# Hall sensor confusion with unipolar and bipolar as well as magnetic induction sensitivity

I want to create a simple bicycle computer that shows my speed and RPM. I'm thinking of using a TLE4905L or TLE4906L (which I think is more sensitive) - both unipolar.

Now I'm a bit confused about unipolar vs bipolar. When my wheel spins, the magnet will pass in front of the sensor (sensor is static, magnet is rotating with the wheel on a spoke) with the same orientation, as it passes, the magnetic field increases, then decreases. With unipolar sensors this should count as a rotation (a rising and decreasing edge at the output pin - of course I'll use just one of the edges at the controller level). On the other hand with bipolar sensors I think I'd need two magnets, one near the other oriented with opposing poles towards the sensor, one would make it go high and the opposing pole from the second magnet passing by would make the signal go low, am I understanding this correctly?

Now for the sensitivity of the sensors. Let's assume, for the sake of the argument, a typical fridge magnet at 5mT as per Wikipedia. With the unipolar versions of the sensors with the TLE4905 (page 8 of the data sheet linked above) the strength of the magnet would not be enough to trigger the sensor which has a Bop=7.5mT. The TLE4906 is a bit more sensitive at Bop=6.5mT, but still not enough.

Is this right? Now I either need a stronger magnet or a more sensitive unipolar sensor, right? If I got the unipolar vs bipolar part right, then the answer should be yes, otherwise I need some explanation on why not.

with bipolar sensors I think I'd need two magnets, one near the other oriented with opposing poles towards the sensor, one would make it go high and the opposing pole from the second magnet passing by would make the signal go low,

No. A single magnet has both north and south poles, so with correct orientation it can do both. Two magnets would only be required if you wanted the output to go high and low at widely separated positions on the wheel.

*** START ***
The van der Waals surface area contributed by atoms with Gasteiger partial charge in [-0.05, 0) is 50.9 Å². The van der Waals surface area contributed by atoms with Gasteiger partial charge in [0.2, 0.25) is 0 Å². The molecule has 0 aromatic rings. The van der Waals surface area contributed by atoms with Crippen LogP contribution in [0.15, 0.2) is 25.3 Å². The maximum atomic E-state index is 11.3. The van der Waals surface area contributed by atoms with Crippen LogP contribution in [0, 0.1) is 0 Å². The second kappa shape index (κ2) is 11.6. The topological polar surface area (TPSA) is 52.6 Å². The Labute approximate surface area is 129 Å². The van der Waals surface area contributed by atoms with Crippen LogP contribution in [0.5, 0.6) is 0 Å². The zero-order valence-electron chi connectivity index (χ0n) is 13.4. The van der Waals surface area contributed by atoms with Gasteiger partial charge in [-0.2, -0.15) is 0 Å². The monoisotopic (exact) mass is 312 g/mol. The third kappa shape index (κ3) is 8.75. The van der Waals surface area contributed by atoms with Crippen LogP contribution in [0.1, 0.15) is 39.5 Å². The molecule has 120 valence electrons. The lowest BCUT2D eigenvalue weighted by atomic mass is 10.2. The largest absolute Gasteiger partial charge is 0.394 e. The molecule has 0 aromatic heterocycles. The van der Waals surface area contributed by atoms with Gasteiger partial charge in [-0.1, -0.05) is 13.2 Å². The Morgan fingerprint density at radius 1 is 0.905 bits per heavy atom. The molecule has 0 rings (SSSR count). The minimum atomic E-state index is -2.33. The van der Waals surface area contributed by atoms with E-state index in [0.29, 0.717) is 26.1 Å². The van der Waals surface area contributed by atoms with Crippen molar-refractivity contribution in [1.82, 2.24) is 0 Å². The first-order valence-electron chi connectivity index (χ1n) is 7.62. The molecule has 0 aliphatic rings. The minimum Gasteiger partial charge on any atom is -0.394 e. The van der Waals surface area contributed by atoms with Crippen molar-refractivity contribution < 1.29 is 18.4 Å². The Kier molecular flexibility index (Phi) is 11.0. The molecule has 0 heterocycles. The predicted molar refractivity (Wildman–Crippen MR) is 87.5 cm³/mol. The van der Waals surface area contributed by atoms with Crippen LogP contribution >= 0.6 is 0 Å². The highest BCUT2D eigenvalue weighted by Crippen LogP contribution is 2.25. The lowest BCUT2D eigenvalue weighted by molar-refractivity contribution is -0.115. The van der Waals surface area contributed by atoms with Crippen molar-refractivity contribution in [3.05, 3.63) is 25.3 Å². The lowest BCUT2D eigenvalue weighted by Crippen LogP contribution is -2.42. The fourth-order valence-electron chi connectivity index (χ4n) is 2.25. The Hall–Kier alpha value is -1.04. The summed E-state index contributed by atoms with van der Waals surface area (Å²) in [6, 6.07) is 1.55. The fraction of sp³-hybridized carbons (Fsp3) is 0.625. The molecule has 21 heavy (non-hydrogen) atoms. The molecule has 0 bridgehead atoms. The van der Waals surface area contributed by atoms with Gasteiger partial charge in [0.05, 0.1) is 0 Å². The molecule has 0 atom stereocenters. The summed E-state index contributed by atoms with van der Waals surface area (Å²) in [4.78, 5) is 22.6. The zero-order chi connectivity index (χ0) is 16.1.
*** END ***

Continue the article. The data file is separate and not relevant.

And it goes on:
Let's assume, for the sake of the argument, a typical fridge magnet at 5mT as per Wikipedia. With the unipolar versions of the sensors with the TLE4905 (page 8 of the data sheet linked above) the strength of the magnet would not be enough to trigger the sensor which has a Bop=7.5mT. The TLE4906 is a bit more sensitive at Bop=6.5mT, but still not enough.

Is this right? Now I either need a stronger magnet or a more sensitive unipolar sensor, right?

Yes. Best solution may be to use a Neodymium magnet, which is much stronger than a fridge magnet.

• A single magnet has both north and south poles, so with correct orientation it can do both - Yes, but on a wheel, the magnet is fixed on a spoke, only ONE pole of the magnet is oriented towards the sensor during an entire ride. The magnet's poles do not reverse positions from one rotation to the other, so only the south pole may be oriented towards the bipolar sensor, hence, not triggering it since the magnetic field with only be either positive or negative. Or have I got this completely wrong?
– Paul
Commented May 28, 2020 at 4:48
• (Since I think what you said applies only if the magnet flips from one rotation to the other, ie. a magnet flip counts as a rotation, in my case I cannot flip the magnet from one rotation to the other)
– Paul
Commented May 28, 2020 at 4:50
• If the magnet poles are aligned with the direction of movement then both north and south poles will be presented. If they are perpendicular (ie. along the spoke) then only one pole will present and you will need a unipolar sensor. A block magnet could be attached in either orientation, but a bar or cylinder magnet might need to run along the spoke and so (depending on the direction of magnetization) need a unipolar sensor. But you are looking at unipolar sensors anyway, so... Commented May 28, 2020 at 5:53
• Ok, I see what you mean now. The unipolar vs bipolar stuff was for my understanding.
– Paul
Commented May 28, 2020 at 7:31